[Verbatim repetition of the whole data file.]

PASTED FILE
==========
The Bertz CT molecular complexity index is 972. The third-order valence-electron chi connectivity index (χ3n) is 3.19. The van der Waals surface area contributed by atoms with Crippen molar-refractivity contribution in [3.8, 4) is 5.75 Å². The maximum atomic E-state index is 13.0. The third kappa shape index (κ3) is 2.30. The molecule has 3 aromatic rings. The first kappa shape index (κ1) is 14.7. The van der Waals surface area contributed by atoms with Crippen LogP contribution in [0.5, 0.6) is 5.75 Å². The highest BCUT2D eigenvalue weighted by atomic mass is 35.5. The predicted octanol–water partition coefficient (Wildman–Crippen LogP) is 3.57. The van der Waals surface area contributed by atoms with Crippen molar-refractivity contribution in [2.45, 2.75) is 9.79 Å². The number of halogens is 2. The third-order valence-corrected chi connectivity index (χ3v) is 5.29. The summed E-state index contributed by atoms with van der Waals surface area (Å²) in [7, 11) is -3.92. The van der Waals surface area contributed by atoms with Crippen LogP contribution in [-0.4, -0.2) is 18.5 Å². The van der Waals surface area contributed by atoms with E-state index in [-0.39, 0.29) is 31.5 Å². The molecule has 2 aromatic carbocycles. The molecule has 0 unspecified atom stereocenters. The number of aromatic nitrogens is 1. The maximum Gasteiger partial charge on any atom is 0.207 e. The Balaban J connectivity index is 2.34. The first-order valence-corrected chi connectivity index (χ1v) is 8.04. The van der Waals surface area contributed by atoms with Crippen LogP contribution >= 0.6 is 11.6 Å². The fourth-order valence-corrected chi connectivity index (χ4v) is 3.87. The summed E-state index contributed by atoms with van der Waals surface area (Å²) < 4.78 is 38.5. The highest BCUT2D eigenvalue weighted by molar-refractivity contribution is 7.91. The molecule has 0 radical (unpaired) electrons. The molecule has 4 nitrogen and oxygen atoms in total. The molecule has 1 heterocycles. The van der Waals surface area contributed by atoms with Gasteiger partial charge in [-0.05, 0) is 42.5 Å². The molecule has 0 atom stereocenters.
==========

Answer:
The Bertz CT molecular complexity index is 972. The third-order valence-electron chi connectivity index (χ3n) is 3.19. The van der Waals surface area contributed by atoms with Crippen molar-refractivity contribution in [3.8, 4) is 5.75 Å². The maximum atomic E-state index is 13.0. The third kappa shape index (κ3) is 2.30. The molecule has 3 aromatic rings. The first kappa shape index (κ1) is 14.7. The van der Waals surface area contributed by atoms with Crippen LogP contribution in [0.5, 0.6) is 5.75 Å². The highest BCUT2D eigenvalue weighted by atomic mass is 35.5. The predicted octanol–water partition coefficient (Wildman–Crippen LogP) is 3.57. The van der Waals surface area contributed by atoms with Crippen molar-refractivity contribution in [2.45, 2.75) is 9.79 Å². The number of halogens is 2. The third-order valence-corrected chi connectivity index (χ3v) is 5.29. The summed E-state index contributed by atoms with van der Waals surface area (Å²) in [7, 11) is -3.92. The van der Waals surface area contributed by atoms with Crippen LogP contribution in [-0.4, -0.2) is 18.5 Å². The van der Waals surface area contributed by atoms with E-state index in [-0.39, 0.29) is 31.5 Å². The molecule has 2 aromatic carbocycles. The molecule has 0 unspecified atom stereocenters. The number of aromatic nitrogens is 1. The maximum Gasteiger partial charge on any atom is 0.207 e. The Balaban J connectivity index is 2.34. The first-order valence-corrected chi connectivity index (χ1v) is 8.04. The van der Waals surface area contributed by atoms with Crippen LogP contribution >= 0.6 is 11.6 Å². The fourth-order valence-corrected chi connectivity index (χ4v) is 3.87. The summed E-state index contributed by atoms with van der Waals surface area (Å²) < 4.78 is 38.5. The highest BCUT2D eigenvalue weighted by molar-refractivity contribution is 7.91. The molecule has 0 radical (unpaired) electrons. The molecule has 4 nitrogen and oxygen atoms in total. The molecule has 1 heterocycles. The van der Waals surface area contributed by atoms with Gasteiger partial charge in [-0.05, 0) is 42.5 Å². The molecule has 0 atom stereocenters.